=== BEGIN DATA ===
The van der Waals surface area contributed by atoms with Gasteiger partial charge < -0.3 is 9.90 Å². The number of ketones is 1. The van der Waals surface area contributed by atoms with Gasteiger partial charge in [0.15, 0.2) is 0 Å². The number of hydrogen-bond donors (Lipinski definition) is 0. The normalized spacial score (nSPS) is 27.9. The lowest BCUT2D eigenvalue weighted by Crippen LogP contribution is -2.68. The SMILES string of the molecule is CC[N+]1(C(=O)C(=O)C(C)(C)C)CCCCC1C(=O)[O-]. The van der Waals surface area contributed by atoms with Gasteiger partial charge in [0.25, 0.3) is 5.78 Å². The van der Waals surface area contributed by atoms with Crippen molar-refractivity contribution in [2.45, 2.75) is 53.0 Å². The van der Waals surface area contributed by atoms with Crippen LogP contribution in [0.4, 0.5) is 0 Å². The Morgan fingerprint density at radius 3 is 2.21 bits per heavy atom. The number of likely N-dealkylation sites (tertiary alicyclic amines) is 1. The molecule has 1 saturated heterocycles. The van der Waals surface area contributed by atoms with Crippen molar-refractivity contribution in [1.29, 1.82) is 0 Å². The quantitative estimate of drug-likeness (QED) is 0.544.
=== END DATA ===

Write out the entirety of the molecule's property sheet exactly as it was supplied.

The van der Waals surface area contributed by atoms with Gasteiger partial charge < -0.3 is 9.90 Å². The number of ketones is 1. The van der Waals surface area contributed by atoms with Gasteiger partial charge in [0.15, 0.2) is 0 Å². The number of hydrogen-bond donors (Lipinski definition) is 0. The normalized spacial score (nSPS) is 27.9. The lowest BCUT2D eigenvalue weighted by Crippen LogP contribution is -2.68. The SMILES string of the molecule is CC[N+]1(C(=O)C(=O)C(C)(C)C)CCCCC1C(=O)[O-]. The van der Waals surface area contributed by atoms with Gasteiger partial charge in [0.25, 0.3) is 5.78 Å². The van der Waals surface area contributed by atoms with Crippen molar-refractivity contribution in [2.45, 2.75) is 53.0 Å². The van der Waals surface area contributed by atoms with Crippen LogP contribution in [0.4, 0.5) is 0 Å². The Morgan fingerprint density at radius 3 is 2.21 bits per heavy atom. The number of likely N-dealkylation sites (tertiary alicyclic amines) is 1. The molecule has 1 saturated heterocycles. The van der Waals surface area contributed by atoms with Crippen molar-refractivity contribution in [1.29, 1.82) is 0 Å². The quantitative estimate of drug-likeness (QED) is 0.544.